Why Relaxation Is so Important

Why Relaxation Is so Important
Photo Credit: Wavebreakmedia / iStockPhoto.com
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It’s Not Lazy — It’s Healthy

While billions of dollars are spent annually in the pursuit of happiness and relaxation, most people fail to obtain those elusive goals. Knowing about the necessity of relaxation fails to convince many of us to take time out and simply be.

In fact, most people pride themselves on being “unable to simply sit still.” Unfortunately the frantic pursuit of happiness often leads to disappointment, fatigue and ill health. Many responsible adults would not consider taking a day off from work simply so they could relax, yet they would consider it irresponsible not to take necessary medication.

Relaxation is critical for personal well-being, health maintenance, and for life itself. If you are among the majority of individuals who do not make relaxation a priority, it may be time to reevaluate your perspective on this critical subject. Your happiness, health and very life depend on it.

Relaxation Can Keep You Well

Many minor and life-threatening illnesses are stress-related. Stress and the lack of regular relaxation harms your immune system. As a result, you catch colds, get cold sores, and contract common illnesses more readily.

If you are a person who feels you are doing your co-workers a favor by going to work when you are not completely well, you are actually harming yourself and fellow workers. When you are sick, stay home and rest.

Unfortunately, employees are sometimes looked upon favorably when they struggle through the day, coming to work when ill. The health care industry is a particularly bad example of this practice.

Health care providers, like those in other industries, are often encouraged to go to work whenever possible, regardless of how they feel, because otherwise facilities will be short staffed. It is up to you to look out for your own well-being.

Take Care of Yourself

Burn-out is rampant among caregivers, partially as a result of a relaxation deficit. Many caregivers burn out because they feel guilty taking care of themselves when they “should” be caring for others.

Job satisfaction, relationships, and the ability to care for others suffer when caregivers are not provided with regular relaxation times. Caregivers must learn how to balance responsibilities with self-care.

I know this may seem impossible, but it can be done. Self-care requires dedication and commitment.

Support groups can be very beneficial as other members understand what you are going through. You may pick up helpful tips, feel less isolated, and no longer feel guilty for looking out for yourself.

Replenish the Sourdough

We are each responsible for taking time out every day so we can relax. A wise friend once told me we each must learn to “replenish the sourdough.”

Sourdough bread is made with a yeast starter. Every time a loaf of bread is made, a little bit of the starter is reserved. The reserved starter is then replenished with flour so there will be enough starter to make the next batch of bread.

If all of the starter is used up and not replenished, there will be no bread in the future. In human terms, this means we must each take responsibility for keeping a bit of ourselves back when we care for others. We need to nourish ourselves so we will be able to help others.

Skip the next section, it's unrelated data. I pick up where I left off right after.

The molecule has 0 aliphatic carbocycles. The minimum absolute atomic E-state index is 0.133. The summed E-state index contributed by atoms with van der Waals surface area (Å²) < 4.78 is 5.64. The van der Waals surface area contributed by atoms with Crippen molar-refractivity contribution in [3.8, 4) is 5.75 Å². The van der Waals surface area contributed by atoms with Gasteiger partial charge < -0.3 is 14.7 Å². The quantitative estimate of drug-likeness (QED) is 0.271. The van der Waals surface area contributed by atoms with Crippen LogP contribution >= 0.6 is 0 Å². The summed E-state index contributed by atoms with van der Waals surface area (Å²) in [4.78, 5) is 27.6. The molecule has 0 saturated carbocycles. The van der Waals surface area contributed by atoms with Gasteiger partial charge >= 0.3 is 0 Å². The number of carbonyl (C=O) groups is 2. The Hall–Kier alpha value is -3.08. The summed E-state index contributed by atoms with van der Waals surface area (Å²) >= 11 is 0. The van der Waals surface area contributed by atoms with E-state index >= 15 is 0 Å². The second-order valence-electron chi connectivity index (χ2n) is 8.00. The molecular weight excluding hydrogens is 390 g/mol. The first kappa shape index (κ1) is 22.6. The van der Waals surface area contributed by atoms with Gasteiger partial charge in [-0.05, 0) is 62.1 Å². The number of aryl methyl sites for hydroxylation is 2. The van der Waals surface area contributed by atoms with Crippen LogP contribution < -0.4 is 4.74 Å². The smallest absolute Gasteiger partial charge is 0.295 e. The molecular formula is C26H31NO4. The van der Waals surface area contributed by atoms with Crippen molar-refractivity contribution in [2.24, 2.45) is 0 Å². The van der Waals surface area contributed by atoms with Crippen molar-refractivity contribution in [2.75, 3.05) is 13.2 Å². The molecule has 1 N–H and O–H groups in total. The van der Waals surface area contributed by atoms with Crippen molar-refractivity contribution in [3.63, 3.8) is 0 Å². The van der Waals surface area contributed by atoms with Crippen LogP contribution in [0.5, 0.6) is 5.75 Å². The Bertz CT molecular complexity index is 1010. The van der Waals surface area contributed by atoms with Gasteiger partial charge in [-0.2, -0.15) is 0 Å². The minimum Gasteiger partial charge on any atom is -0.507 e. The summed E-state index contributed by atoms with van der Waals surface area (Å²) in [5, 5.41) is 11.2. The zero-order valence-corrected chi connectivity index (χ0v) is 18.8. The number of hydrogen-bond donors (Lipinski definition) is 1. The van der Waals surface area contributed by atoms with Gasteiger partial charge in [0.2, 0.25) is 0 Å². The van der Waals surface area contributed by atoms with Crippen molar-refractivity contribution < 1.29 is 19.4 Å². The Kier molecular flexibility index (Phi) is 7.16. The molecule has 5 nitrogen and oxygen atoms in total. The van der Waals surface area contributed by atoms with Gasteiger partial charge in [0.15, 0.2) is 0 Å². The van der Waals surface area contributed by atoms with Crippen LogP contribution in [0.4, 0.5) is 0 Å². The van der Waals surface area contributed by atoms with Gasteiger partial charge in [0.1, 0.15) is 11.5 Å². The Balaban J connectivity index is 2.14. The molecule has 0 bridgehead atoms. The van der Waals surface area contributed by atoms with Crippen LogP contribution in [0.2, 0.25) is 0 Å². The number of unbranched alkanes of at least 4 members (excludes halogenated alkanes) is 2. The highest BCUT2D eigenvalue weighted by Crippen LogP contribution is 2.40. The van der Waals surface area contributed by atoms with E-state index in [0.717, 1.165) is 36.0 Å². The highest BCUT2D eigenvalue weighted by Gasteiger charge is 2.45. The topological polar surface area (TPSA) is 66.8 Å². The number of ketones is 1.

If we do not replenish ourselves, we will be exhausted and have nothing left to give. Self-care and relaxation are not selfish; they are responsible and essential actions that benefit you and those who you encounter.

Learn to Relax

A lack of relaxation leads to multiple emotional and stress-related illnesses. Panic disorder, generalized anxiety disorder and depression are rampant. Stress depletes the body of endorphins and can lead to insomnia, and fatigue contributes to mood and relationship disorders.

Anxiety and mood disorders don’t just make you feel bad, they are harmful for your health. For example, people who suffer from panic disorder are twice as likely as the general public to suffer from potentially fatal coronary artery disease.

Seemingly unrelated illnesses may arise or worsen when you cannot relax. Migraine headaches, heart attacks, stroke, COPD, and irritable bowel syndrome are all negatively impacted by stress.

Lack of Relaxation Impacts Relationships

Living with high levels of stress can be difficult for you and those you come in contact with. Your ability to work and support yourself financially may be impacted; you may feel irritable and helpless; and family members may experience similar issues. If you have children, it is essential you model behaviors that teach them how to relax in healthy ways.

Relax and Live Well

As you can see, if you do not take time out for relaxing, your health may be impaired. Fortunately the decision to make sure you stay well and get relaxation time is entirely yours.

Relaxing may not only save your life, it can make it more enjoyable and help you create the life you want to live.

Establish a routine for relaxing. When you first begin to relax, it may be as simple as taking a few deep breaths several times per day. You might enjoy a sitting for 10 minutes after work while you put your feet up and sip on herbal tea.

While watching a favorite television program or reading a book can be enjoyable, take time to relax by doing “nothing.” Doing nothing for a few minutes each day allows you time to notice how you feel physically , mentally and spiritually. You will begin to recognize aspects of your life that bring you pleasure and areas that need changing.